Security is an ever-increasing concern. Businesses using Macs aren't immune from malware attacks, stolen systems or other orchestrated attacks designed to provide unauthorized access to sensitive information. It's more important than ever to ensure proprietary data, medical and/or financial information and other confidential files are securely removed from a system, external disk or portable drive when no longer needed, discarded, or decommissioned.
Most Mac users are familiar with the file removal process. Files are selectively moved to the Trash and summarily deleted by clicking Finder and selecting Empty Trash.
Files removed in this fashion frequently prove recoverable, however. An ill-intentioned user can often run common data rescue or recovery utilities, such as Prosoft Engineering's Data Rescue, Alsoft's DiskWarrior, or Micromat's TechTool Pro, and recover those deleted files.
Secure file removal
Mac business users removing sensitive, confidential, proprietary or otherwise protected information requiring secure deletion can leverage Mac's native secure removal feature. Instead of clicking Finder and selecting Empty Trash, Mac users can instead choose Secure Empty Trash.
What's the difference?
The Secure Empty Trash command prompts Mac OS X to perform a seven-pass erasure of the file. Instead of just removing a directory entry to the file or files in question, Mac OS X's Secure Empty Trash command initiates a series of seven different passes in which random information is written to the hard disk sectors previously occupied by that file. In fact, Apple states that this secure erasure meets United States Department of Defense security standards.
Before performing the secure removal, Mac OS X prompts users to confirm the secure removal operation by clicking the Secure Empty Trash button. Users are warned that the Secure Empty Trash operation permanently erases Trash items that cannot be recovered unless they've been backed up using Time Machine or another backup program.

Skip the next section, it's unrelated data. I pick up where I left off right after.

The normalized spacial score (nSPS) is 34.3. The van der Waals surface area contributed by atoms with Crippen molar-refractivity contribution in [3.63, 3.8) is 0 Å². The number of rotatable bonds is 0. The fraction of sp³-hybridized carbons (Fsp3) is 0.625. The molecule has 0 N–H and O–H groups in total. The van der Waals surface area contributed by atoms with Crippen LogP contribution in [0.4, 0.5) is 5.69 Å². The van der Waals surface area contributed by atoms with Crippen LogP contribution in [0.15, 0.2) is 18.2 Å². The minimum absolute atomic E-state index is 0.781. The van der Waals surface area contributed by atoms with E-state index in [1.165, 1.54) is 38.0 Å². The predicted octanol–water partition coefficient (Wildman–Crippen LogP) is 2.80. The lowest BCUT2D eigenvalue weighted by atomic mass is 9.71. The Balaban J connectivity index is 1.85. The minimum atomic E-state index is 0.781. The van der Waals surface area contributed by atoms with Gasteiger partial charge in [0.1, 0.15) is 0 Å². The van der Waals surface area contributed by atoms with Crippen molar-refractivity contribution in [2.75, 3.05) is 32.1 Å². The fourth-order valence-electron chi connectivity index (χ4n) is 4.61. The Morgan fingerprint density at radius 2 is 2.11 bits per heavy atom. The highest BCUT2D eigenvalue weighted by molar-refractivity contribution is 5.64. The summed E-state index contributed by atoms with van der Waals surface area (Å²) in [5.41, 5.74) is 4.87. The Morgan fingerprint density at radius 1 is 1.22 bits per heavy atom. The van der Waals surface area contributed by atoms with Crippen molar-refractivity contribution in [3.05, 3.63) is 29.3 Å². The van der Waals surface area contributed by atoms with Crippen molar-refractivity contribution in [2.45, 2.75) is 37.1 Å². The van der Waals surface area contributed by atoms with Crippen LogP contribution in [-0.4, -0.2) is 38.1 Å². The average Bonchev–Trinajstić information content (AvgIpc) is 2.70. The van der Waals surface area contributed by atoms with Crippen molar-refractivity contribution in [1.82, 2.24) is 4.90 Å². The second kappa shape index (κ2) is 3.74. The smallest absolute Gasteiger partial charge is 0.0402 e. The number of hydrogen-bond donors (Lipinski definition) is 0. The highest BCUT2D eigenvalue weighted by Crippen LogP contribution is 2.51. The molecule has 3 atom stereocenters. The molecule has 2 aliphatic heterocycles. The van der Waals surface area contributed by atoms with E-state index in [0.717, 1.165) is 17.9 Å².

After clicking the Secure Empty Trash button, the secure removal begins. The process takes much longer than typical empty trash operations, due to Mac OS X's need to rewrite file data on the hard disk multiple times.
Securely erasing free space
Mac users having already deleted files and needing to ensure those deleted files are unrecoverable can take the extra step of securely erasing free disk space. To securely erase free disk space formerly hosting sensitive information, Mac users should open Applications, select Utilities and double-click Disk Utility. Next the users should select the volume from which they wish to securely erase data, then click the Erase tab.
A dialog box will appear. The user will receive three options: zero-out, 7-pass erase, and 35-pass erase. Users must select the desired option and click the Erase Free Space button. Note, for higher security and to lower the likelihood that sensitive information is recovered, users should select the 7-pass or 35-pass deletion option.
Particularly paranoid Mac users will find several third-party secure removal utilities available, too. Edenwaith's Permanent Eraser, Mireth Technology Corporation's ShredIt X and MacKeeper Shredder are but three examples of software applications designed to securely remove sensitive files and information from a Mac.
Erik Eckel owns and operates two technology companies. As a managing partner with Louisville Geek, he works daily as an IT consultant to assist small businesses in overcoming technology challenges and maximizing IT investments. He is also president of Eckel Media Corp., a communications company specializing in public relations and technical authoring projects.